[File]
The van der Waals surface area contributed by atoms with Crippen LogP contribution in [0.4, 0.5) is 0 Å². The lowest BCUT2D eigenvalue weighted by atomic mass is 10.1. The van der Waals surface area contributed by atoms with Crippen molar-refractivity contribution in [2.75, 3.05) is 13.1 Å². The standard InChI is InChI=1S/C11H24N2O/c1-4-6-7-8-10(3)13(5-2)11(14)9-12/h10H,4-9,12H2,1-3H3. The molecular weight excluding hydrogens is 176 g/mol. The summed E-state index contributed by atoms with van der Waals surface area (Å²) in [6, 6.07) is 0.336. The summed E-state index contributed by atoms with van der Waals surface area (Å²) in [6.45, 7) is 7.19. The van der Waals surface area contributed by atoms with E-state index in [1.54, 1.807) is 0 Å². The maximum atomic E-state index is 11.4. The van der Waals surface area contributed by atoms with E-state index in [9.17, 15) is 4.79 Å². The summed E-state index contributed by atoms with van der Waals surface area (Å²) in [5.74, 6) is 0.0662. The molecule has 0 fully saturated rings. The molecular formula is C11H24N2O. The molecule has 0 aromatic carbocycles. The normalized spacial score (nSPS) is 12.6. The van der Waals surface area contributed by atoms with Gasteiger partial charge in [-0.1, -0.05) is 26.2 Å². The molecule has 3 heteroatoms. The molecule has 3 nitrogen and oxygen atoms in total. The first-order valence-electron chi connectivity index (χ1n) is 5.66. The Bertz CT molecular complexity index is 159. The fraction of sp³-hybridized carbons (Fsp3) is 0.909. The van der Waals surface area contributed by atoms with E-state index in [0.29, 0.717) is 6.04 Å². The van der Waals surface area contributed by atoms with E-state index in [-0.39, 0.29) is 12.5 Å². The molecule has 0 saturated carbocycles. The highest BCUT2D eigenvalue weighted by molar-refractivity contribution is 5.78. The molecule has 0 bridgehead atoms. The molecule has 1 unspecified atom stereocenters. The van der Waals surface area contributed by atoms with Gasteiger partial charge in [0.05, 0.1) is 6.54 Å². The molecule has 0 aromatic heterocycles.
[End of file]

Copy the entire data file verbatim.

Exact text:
The van der Waals surface area contributed by atoms with Crippen LogP contribution in [0.4, 0.5) is 0 Å². The lowest BCUT2D eigenvalue weighted by atomic mass is 10.1. The van der Waals surface area contributed by atoms with Crippen molar-refractivity contribution in [2.75, 3.05) is 13.1 Å². The standard InChI is InChI=1S/C11H24N2O/c1-4-6-7-8-10(3)13(5-2)11(14)9-12/h10H,4-9,12H2,1-3H3. The molecular weight excluding hydrogens is 176 g/mol. The summed E-state index contributed by atoms with van der Waals surface area (Å²) in [6, 6.07) is 0.336. The summed E-state index contributed by atoms with van der Waals surface area (Å²) in [6.45, 7) is 7.19. The van der Waals surface area contributed by atoms with E-state index in [1.54, 1.807) is 0 Å². The maximum atomic E-state index is 11.4. The van der Waals surface area contributed by atoms with E-state index in [9.17, 15) is 4.79 Å². The summed E-state index contributed by atoms with van der Waals surface area (Å²) in [5.74, 6) is 0.0662. The molecule has 0 fully saturated rings. The molecular formula is C11H24N2O. The molecule has 0 aromatic carbocycles. The normalized spacial score (nSPS) is 12.6. The van der Waals surface area contributed by atoms with Gasteiger partial charge in [-0.1, -0.05) is 26.2 Å². The molecule has 3 heteroatoms. The molecule has 3 nitrogen and oxygen atoms in total. The first-order valence-electron chi connectivity index (χ1n) is 5.66. The Bertz CT molecular complexity index is 159. The fraction of sp³-hybridized carbons (Fsp3) is 0.909. The van der Waals surface area contributed by atoms with E-state index in [0.29, 0.717) is 6.04 Å². The van der Waals surface area contributed by atoms with E-state index in [-0.39, 0.29) is 12.5 Å². The molecule has 0 saturated carbocycles. The highest BCUT2D eigenvalue weighted by molar-refractivity contribution is 5.78. The molecule has 0 bridgehead atoms. The molecule has 1 unspecified atom stereocenters. The van der Waals surface area contributed by atoms with Gasteiger partial charge in [0.05, 0.1) is 6.54 Å². The molecule has 0 aromatic heterocycles.